WHERE IS IT? In the southside district of Cathcart, nestled in a large bend in the White Cart Water, next to Linn Park and Cathcart Cemetery.
Considered to be the finest of Thomson’s residential villas, it is also the most inviting, as it is open to the public.
It was built for its original owner, paper manufacturer James Couper, in 1857-1858, near the Millholm paper mill which Couper owned. It is the most exquisite example of Thomson’s work, as most of the interior décor has remained unchanged, with a chimney sculpture by George Mossman, while the dining room sports a frieze of
panels enlarged from John Flaxman's illustrations of Homer's Iliad.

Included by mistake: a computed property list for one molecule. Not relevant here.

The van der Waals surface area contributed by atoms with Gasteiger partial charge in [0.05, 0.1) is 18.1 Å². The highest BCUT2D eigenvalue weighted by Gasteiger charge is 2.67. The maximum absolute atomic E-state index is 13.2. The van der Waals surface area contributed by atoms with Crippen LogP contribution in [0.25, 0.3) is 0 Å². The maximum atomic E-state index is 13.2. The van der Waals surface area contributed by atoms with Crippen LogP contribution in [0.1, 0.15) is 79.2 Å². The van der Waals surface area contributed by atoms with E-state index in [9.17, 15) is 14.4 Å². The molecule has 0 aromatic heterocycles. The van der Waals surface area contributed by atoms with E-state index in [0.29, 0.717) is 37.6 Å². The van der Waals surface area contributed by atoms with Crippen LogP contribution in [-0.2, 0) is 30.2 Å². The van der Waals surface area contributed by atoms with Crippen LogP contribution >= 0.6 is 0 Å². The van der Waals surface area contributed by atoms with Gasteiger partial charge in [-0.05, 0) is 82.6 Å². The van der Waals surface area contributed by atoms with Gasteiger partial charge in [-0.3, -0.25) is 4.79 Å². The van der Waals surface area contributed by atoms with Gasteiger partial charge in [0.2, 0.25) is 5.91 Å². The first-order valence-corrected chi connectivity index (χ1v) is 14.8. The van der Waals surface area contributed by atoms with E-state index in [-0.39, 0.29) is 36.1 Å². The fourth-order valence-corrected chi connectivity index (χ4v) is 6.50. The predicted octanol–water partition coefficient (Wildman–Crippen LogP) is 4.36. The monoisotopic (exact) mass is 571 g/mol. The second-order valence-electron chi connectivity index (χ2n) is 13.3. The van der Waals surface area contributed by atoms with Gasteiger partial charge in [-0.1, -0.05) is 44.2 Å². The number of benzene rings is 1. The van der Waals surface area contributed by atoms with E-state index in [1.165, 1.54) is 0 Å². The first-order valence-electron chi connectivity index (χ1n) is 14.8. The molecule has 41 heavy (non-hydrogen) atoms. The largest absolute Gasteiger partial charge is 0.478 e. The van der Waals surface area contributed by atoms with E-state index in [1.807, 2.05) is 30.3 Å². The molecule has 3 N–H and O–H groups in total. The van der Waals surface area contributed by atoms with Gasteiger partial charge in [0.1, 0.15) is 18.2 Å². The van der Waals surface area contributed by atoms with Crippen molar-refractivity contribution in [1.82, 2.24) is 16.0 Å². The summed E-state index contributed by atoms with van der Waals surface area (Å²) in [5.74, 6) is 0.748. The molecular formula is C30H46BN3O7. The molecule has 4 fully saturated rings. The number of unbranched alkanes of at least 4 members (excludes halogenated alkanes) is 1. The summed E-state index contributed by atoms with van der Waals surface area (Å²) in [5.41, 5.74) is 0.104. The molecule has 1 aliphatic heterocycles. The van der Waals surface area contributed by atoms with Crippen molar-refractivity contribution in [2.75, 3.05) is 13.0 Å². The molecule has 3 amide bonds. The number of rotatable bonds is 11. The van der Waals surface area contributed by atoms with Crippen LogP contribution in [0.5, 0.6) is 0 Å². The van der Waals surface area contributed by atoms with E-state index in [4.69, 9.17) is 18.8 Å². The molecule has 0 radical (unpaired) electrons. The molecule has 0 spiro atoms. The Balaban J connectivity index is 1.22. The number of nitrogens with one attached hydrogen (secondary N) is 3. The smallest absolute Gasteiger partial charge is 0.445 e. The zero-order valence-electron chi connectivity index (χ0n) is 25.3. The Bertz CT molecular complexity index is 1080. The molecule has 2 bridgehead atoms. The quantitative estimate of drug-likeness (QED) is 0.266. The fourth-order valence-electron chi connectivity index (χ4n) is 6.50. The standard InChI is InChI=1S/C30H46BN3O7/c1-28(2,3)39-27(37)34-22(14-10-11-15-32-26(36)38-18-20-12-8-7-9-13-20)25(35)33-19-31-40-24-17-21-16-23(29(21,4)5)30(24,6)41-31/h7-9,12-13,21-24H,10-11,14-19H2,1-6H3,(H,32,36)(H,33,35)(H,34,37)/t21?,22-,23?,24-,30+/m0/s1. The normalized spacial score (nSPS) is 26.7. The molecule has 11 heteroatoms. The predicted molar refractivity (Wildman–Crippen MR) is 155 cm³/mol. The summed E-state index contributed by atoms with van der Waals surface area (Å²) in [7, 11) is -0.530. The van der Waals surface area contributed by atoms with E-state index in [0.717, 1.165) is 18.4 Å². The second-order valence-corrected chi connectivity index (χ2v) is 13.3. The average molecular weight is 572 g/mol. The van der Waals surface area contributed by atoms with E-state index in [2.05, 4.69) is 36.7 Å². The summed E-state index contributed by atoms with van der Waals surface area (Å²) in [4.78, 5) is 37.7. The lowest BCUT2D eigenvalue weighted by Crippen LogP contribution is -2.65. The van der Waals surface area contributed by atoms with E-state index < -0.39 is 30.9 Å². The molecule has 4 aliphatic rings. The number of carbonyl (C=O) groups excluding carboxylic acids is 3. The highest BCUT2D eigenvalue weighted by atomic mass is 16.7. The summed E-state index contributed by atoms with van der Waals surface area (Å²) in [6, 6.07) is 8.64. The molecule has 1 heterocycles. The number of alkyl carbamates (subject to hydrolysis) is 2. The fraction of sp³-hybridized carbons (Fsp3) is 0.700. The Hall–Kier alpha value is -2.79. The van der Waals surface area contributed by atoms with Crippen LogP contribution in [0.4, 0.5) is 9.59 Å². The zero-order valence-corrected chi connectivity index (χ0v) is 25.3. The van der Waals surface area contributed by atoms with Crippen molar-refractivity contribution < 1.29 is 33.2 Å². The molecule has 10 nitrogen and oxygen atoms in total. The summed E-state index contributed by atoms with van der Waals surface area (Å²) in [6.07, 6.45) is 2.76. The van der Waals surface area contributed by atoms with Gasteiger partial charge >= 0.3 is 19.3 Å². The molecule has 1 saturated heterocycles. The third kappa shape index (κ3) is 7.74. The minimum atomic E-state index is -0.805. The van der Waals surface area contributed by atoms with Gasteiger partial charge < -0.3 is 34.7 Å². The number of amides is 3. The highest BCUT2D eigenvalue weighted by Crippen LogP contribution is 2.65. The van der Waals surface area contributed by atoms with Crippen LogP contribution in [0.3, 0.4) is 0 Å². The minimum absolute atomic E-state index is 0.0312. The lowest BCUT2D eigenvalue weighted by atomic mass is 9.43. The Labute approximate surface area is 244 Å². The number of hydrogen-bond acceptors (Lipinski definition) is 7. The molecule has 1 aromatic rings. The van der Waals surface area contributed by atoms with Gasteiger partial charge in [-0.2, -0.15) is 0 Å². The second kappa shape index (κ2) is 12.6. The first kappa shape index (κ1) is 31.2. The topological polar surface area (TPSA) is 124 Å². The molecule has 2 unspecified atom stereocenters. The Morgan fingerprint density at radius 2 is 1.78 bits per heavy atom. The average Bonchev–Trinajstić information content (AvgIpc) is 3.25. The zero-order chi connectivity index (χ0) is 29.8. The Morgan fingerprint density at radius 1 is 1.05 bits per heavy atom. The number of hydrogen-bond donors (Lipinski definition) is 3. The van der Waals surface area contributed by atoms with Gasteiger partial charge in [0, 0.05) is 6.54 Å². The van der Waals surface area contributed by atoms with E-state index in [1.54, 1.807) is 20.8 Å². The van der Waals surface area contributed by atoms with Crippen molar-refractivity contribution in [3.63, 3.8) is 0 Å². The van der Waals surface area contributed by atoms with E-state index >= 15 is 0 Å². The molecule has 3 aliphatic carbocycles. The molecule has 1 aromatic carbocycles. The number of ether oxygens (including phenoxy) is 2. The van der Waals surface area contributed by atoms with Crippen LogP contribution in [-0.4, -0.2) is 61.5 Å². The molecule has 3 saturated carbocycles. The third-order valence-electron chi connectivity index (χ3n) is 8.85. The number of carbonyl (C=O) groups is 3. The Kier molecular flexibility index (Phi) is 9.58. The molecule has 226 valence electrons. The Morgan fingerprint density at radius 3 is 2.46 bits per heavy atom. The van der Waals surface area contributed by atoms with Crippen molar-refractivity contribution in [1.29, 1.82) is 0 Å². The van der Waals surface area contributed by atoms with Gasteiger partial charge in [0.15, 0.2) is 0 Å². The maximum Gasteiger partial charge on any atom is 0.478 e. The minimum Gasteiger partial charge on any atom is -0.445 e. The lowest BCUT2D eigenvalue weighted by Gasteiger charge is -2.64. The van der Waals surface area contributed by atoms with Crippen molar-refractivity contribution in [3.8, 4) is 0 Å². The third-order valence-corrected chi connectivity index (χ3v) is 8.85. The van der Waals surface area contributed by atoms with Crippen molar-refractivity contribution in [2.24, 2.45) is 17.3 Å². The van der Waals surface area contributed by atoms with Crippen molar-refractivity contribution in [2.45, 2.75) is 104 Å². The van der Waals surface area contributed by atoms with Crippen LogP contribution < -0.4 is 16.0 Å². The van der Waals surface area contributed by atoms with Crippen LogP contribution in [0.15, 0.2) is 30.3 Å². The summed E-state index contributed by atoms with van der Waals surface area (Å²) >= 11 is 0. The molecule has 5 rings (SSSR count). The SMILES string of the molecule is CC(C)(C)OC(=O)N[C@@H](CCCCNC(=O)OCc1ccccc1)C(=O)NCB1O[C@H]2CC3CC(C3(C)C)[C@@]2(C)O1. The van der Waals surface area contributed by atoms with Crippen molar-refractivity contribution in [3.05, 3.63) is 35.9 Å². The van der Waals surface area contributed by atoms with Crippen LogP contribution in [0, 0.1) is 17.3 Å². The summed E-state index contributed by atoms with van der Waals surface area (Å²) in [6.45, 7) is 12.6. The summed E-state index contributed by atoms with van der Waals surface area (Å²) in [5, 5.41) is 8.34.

It was altered by its owner John Gray in the 1920s, but these were later reversed in 1998 by architecture firm Page & Park shortly after it was acquired by the National Trust for Scotland in 1994 with help from the National Heritage Memorial Fund. They also restored much of the interior decor that was destroyed by the Sisters of Our Lady of the Missions when they owned the house during the latter half of the 20th century.
A slightly larger version of the original design, was built in Adelaide, South Australia, in 1885, after the designs were published in Villa and Cottage Architecture: select examples of country and suburban residence recently erected by Blackie & Son Publishing. Known as Holmwood, it was built for William Austin Horn, a wealthy mining magnate and politician. While the exterior resembles the Scottish structure, internally they differ greatly after modifications were made to suit Horn’s wishes.